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The Worst Case Scenario: How To Protect Your Data
 by: Peter Stewart

Just another day, doing as you always do with your computer. Making documents, working on your finances, updating your family's website or conducting your home or online business.

Suddenly, strange errors start appearing, your computer makes loudscratching sounds and then, nothing.

A hard drive crash can mean much more than the loss of a part of your computer. Often this is the primary place for storage of your information, family photos, work related files, favorite mp3s and other things that have often taken months if not years to make.

The loss of an operating system like Windows is not as serious, you have the disk already, all your programs are on CD, but your personal information needs to be protected by you.

What steps need to be taken to make sure that such a loss does not occur?

The actual idea of data protection is not new, but still many people only face it's reality when it's too late.

The most essential basic steps are as follows:

  • Virus protection software
  • Personal firewall if you use the internet
  • Save personal files to CD or DVD

Virus protection and firewall software will protect you from attacks that can destroy software and your files. Saving files to another place makes sure there is a permanent record of all those things you need. The more frequent you save elsewhere the less you will lose in case of disaster.

All of the above protect you from loss of software due to some programming, but other things can cause data loss too.

The other things are hardware related, meaning that the actual place the files are stored is damaged or destroyed.

Some things that could cause hardware failure or loss are

  • Lightning strike
  • Theft
  • Hard drive failure

Lightning is very hard to protect from. The very fact that it is such a powerful force means that the most basic of lightning protectors could not protect from a direct strike. True protection for this costs a lot and is very often not preventable. If you live in a region with frequent strikes, take greater care in backing up frequently to a somewhere and perhaps even moving that informatino to another site.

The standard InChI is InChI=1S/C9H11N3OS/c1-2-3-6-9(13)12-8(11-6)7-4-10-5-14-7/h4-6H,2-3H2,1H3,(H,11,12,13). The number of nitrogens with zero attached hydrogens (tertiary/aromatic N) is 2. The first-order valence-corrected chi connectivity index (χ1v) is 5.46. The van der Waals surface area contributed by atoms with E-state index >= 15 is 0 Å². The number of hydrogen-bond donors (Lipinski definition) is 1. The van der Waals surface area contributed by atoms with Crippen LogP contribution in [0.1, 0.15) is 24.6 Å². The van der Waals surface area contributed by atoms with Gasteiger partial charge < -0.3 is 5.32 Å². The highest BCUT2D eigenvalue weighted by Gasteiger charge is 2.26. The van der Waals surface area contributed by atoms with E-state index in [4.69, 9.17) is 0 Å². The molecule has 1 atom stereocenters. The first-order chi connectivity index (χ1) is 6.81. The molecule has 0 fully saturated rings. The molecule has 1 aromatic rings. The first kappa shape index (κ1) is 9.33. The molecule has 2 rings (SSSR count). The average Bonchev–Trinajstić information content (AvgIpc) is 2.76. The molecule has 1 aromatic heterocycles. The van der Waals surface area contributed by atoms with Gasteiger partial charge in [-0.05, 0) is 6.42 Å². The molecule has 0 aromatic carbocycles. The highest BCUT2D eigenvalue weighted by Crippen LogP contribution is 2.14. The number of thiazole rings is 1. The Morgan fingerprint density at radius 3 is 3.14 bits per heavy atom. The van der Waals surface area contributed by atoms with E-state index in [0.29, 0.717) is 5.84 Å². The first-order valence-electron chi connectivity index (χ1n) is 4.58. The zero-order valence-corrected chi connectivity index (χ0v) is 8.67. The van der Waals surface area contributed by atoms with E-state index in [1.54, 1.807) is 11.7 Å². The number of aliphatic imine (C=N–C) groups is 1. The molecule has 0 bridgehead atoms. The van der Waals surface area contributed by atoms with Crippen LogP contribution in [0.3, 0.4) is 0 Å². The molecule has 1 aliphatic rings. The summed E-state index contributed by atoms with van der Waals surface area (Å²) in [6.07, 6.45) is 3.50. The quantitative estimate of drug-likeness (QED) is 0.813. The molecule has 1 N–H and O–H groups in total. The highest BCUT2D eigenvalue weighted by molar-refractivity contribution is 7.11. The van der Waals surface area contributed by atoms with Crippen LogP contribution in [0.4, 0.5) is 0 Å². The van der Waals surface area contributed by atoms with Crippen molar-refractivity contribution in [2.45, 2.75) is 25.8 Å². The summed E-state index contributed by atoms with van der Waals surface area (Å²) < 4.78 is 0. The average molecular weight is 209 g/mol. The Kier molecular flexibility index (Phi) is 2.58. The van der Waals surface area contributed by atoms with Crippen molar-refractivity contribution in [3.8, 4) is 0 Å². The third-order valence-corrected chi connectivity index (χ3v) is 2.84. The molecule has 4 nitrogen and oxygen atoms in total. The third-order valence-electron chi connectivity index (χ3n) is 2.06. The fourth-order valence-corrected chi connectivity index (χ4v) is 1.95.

Theft happens from time to time, once your computer is gone, there is not too much hope of getting it back.

Hard drive failures are when the drive itself fails due to some internal problems or any of the preceding physically harmful events.

All of these are quite horrible but what can be done to prevent it.

Backups have been and will continue to be the best way. If you have a copy of something in two places there is always another one if worst comes to worst.

Another option that is becoming more and more sensible and cost-effective is a RAID hard drive array. This basically means that two hard drives work together as a pair, mirroring the data, each being and exact copy of the other one. So if one fails, the other one takes over and the defective one can be replaced.

And finally, if you do face the loss of a hard drive, there are data recovery experts. For a fairly large fee they will open your hard drive and try to recover what was on it. Never attempt to open and fix yourself as the inside of the hard drive is a contaminent free space, with zero dust, even a few particles can make the drive unrepairable.

So make sure you're not the next one to get an unpleasant surprise and make sure that you are well protected from the loss of your all important information.

About The Author

Peter Stewart is a computer enthusiast, his interest in computers and focus on practical down to earth advice inspired his two websites. - Practical buying tips - Fair and honest reviews and opinions.

This article was posted on October 28, 2005


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